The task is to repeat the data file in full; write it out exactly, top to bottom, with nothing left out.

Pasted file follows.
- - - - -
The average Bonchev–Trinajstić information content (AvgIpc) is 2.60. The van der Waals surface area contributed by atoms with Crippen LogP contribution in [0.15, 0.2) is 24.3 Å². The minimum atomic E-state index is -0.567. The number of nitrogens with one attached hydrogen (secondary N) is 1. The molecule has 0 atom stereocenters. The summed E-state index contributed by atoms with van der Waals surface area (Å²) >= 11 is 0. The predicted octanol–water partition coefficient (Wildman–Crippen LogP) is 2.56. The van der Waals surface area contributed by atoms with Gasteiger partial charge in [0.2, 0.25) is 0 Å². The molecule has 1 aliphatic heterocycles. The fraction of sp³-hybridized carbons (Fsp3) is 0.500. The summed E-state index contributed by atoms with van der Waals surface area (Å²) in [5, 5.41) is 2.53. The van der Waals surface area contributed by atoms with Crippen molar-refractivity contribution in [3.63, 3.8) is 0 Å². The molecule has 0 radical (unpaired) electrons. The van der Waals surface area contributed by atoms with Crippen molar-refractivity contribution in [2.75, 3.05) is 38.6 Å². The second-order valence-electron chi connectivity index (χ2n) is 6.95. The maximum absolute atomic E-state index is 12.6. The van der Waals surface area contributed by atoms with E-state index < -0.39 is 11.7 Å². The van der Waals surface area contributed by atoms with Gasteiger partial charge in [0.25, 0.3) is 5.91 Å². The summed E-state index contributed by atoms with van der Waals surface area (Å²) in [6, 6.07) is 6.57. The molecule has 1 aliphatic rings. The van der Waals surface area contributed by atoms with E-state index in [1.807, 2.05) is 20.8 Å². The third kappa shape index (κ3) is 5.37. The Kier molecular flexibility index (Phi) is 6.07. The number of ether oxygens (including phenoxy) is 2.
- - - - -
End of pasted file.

The average Bonchev–Trinajstić information content (AvgIpc) is 2.60. The van der Waals surface area contributed by atoms with Crippen LogP contribution in [0.15, 0.2) is 24.3 Å². The minimum atomic E-state index is -0.567. The number of nitrogens with one attached hydrogen (secondary N) is 1. The molecule has 0 atom stereocenters. The summed E-state index contributed by atoms with van der Waals surface area (Å²) >= 11 is 0. The predicted octanol–water partition coefficient (Wildman–Crippen LogP) is 2.56. The van der Waals surface area contributed by atoms with Gasteiger partial charge in [0.2, 0.25) is 0 Å². The molecule has 1 aliphatic heterocycles. The fraction of sp³-hybridized carbons (Fsp3) is 0.500. The summed E-state index contributed by atoms with van der Waals surface area (Å²) in [5, 5.41) is 2.53. The van der Waals surface area contributed by atoms with Crippen molar-refractivity contribution in [3.63, 3.8) is 0 Å². The molecule has 0 radical (unpaired) electrons. The van der Waals surface area contributed by atoms with Crippen molar-refractivity contribution in [2.75, 3.05) is 38.6 Å². The second-order valence-electron chi connectivity index (χ2n) is 6.95. The maximum absolute atomic E-state index is 12.6. The van der Waals surface area contributed by atoms with E-state index < -0.39 is 11.7 Å². The van der Waals surface area contributed by atoms with Gasteiger partial charge in [0.25, 0.3) is 5.91 Å². The summed E-state index contributed by atoms with van der Waals surface area (Å²) in [6, 6.07) is 6.57. The molecule has 1 aliphatic rings. The van der Waals surface area contributed by atoms with E-state index in [1.807, 2.05) is 20.8 Å². The third kappa shape index (κ3) is 5.37. The Kier molecular flexibility index (Phi) is 6.07. The number of ether oxygens (including phenoxy) is 2.